There are many reasons why we can get distracted or feel bored while at Mass. Sometimes we don’t like a song or style of music, sometimes the Church is too hot (or too cold), or there are a million other things going on before and after Church that it gets hard to give our best full and undivided attention while we’re there. One of the simplest things that can help you be a little more receptive to what God is doing and saying on any given Sunday is make sure you go prepared: give the readings a little attention before you go. This Sunday’s readings can be found on the USCCB website, and I want to offer you a few simple thoughts on these readings to help you pray as you go.
The first reading this Sunday is Isaiah 58:7-10. It presents to us a list of merciful acts God wants us to do: turn away from injustice, work to free prisoners, feed the hungry, house the homeless, clothe the naked, and so on. If this list seems familiar, that’s because it is: these are the same acts of charity by which Jesus judges the sheep and the goats in Matthew 25:31-46. Like Jesus, the Old Testament prophets were often hard on those who are unjust, who commit fraud, or who exploit others – especially those who are poor and vulnerable – and Jesus’ words at the end of the parable in Matthew 25 tell us why: I say to you, whatever you did for one of these least brothers of mine, you did for me (Matthew 25:40).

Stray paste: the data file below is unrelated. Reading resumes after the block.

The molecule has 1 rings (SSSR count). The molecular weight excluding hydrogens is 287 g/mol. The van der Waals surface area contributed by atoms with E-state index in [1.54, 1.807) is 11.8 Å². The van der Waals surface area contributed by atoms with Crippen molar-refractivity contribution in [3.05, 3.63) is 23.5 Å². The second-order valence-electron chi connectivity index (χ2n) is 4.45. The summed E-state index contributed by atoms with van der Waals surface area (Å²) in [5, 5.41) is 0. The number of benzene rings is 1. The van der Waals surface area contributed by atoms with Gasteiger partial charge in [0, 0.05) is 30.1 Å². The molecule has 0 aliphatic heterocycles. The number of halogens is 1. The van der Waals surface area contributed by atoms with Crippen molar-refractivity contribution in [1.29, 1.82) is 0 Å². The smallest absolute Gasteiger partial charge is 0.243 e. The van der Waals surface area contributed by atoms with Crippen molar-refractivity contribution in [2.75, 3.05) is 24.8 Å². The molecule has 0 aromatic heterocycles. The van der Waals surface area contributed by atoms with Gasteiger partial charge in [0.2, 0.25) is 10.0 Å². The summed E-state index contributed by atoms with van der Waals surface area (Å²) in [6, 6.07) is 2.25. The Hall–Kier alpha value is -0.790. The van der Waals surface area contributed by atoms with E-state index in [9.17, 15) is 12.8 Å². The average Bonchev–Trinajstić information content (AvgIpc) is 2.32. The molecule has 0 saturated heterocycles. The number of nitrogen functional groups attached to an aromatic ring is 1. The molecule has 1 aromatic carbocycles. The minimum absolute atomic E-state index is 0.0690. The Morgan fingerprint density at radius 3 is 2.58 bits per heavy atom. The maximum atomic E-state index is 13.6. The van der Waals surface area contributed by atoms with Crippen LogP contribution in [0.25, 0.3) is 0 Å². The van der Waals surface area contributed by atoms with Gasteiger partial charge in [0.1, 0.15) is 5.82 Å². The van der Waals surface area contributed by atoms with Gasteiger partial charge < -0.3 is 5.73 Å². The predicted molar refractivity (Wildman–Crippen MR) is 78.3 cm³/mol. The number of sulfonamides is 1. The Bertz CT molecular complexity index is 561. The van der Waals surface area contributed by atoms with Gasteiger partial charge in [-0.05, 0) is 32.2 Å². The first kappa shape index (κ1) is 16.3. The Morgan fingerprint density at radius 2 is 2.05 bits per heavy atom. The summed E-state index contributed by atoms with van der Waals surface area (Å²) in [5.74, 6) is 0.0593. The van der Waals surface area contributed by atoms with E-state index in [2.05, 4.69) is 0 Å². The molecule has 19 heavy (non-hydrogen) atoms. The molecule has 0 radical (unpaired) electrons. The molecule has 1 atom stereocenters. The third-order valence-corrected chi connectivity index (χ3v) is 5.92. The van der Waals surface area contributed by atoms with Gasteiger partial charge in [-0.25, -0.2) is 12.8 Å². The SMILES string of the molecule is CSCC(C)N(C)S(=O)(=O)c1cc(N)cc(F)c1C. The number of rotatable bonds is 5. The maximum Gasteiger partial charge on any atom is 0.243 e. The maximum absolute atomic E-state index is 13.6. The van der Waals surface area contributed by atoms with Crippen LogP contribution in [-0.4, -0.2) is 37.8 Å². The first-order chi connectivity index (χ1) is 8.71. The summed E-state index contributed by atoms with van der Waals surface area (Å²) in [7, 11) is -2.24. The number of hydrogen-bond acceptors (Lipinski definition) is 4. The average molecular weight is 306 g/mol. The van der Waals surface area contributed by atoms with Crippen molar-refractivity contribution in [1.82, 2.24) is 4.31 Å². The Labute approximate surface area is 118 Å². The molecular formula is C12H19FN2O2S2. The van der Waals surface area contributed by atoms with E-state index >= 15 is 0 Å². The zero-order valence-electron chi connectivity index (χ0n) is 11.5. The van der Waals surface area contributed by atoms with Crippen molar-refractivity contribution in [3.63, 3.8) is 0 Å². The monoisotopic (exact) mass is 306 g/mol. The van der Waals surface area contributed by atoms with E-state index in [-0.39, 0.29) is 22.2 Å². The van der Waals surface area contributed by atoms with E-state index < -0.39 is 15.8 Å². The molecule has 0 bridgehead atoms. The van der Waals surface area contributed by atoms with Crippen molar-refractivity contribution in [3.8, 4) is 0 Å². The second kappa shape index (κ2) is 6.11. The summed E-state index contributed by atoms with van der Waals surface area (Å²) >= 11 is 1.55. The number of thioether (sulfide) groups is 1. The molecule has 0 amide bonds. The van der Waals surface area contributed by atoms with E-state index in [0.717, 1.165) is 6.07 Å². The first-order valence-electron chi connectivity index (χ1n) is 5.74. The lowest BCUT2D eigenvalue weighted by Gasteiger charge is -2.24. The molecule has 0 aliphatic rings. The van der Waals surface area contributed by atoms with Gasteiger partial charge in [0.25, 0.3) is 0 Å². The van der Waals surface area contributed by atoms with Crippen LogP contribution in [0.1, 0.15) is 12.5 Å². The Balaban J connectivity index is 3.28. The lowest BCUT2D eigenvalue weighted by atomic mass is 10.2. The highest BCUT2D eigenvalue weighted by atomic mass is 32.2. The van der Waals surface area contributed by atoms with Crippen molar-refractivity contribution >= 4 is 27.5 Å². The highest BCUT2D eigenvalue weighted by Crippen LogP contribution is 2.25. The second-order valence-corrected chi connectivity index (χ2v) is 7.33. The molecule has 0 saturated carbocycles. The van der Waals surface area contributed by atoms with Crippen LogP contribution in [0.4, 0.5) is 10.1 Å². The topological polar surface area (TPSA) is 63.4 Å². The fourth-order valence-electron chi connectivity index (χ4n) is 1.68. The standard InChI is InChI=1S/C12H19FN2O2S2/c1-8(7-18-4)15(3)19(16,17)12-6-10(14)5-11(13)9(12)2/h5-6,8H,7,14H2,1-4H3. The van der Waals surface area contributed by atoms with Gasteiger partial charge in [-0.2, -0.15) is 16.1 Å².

In the second reading, 1 Corinthians 2:1-5, St. Paul seems to be offering an overly humble description of his ministry and preaching to the Corinthians. He emphasizes that their knowledge of Jesus has nothing to do with his own eloquence or virtue… but rather that it is the Holy Spirit working in their hearts that has drawn the Corinthians to believe in Christ. This is important on a few levels. First, if faith was based on one particular persuasive presentation, that faith would be at the mercy of the next, better argument that comes along. Second, if faith was based on the charisma and giftedness of Paul himself, then that faith would be at risk as soon as Paul departed from them (or at the moment they realized Paul was as fallible as any other human being.) As it is, because their faith is founded upon the action of the Holy Spirit in their lives, this Spirit remains with them regardless of eloquent arguments and charismatic personalities.
The Gospel ties both of these readings together. Matthew 5:13-16 continues the sermon on the mount (last week, Jesus presented the beatitudes) – in this case, with Jesus comparing his disciples to salt and light. Salt gives flavour to food and preserves it from corruption, and even one small candle illuminate the darkest room. Jesus tells His hearers that they (we) are meant to be salt and light to the world. Christians are meant to be the ones who bring the best out of others by leading them to Christ… and we are meant to preserve those who are small, poor, vulnerable, and weak from corruption – sometimes by our words, and often, as Isaiah mentions, by our acts of mercy. Christians are also expected to live a personal witness that makes each of us the “light of the world” – helping others see the way from the darkness of hopelessness or sin to the light of Heaven. Although, as Paul mentions, it’s not about us… each disciple of Christ is not meant to live for themselves but for others.
To be salt and light to the world is a task that applies to more than just apostles and prophets. It applies to every Christian: men & women, young and old. A Church congregation needs salt and light – but so does a family, a classroom, and a workplace. May our time at the Eucharist this weekend – and our prayer, study, and Christian community – bring us closer to the Holy Spirit that we might in turn become salt and light to all those we encounter.